The settlement requires Apple to modify its billing practices to ensure that Apple obtains consumers’ express, informed consent prior to billing them for in-app charges, and that if the company gets consumers’ consent for future charges, consumers must have the option to withdraw their consent at any time. Apple must make these changes no later than March 31, 2014.
Under the settlement, Apple will be required to provide full refunds, totaling a minimum of $US32.5 million, to consumers who were billed for in-app charges that were incurred by children and were either accidental or not authorised by the consumer. Apple must make these refunds promptly, upon request from an account holder. Apple is required to give notice of the availability of refunds to all consumers charged for in-app charges with instructions on how to obtain a refund for unauthorised purchases by kids. Should Apple issue less than $US32.5 million in refunds to consumers within the 12 months after the settlement becomes final, the company must remit the balance to the Commission.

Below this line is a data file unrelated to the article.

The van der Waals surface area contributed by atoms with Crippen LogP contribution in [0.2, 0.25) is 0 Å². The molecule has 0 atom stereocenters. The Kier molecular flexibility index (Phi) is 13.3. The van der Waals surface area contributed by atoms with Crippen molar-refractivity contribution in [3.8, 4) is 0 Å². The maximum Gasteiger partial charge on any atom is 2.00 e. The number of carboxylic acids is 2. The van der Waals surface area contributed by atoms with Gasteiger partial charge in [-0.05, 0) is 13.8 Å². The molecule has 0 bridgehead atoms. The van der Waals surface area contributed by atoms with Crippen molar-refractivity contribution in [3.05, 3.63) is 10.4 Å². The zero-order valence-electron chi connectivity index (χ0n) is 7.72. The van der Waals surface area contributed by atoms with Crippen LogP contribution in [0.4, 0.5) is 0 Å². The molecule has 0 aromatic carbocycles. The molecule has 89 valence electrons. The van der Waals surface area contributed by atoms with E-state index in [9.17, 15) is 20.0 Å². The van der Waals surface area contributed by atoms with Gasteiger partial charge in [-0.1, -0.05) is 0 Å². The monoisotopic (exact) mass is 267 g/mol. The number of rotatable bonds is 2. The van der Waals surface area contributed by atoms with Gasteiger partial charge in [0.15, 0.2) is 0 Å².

The Commission vote to accept the consent agreement package containing the proposed consent order for public comment was 3-1, with Commissioner Wright voting no. Chairwoman Ramirez and Commissioner Brill issued a joint statement, and Commissioner Ohlhausen issued a separate statement. Commissioner Wright issued a dissenting statement.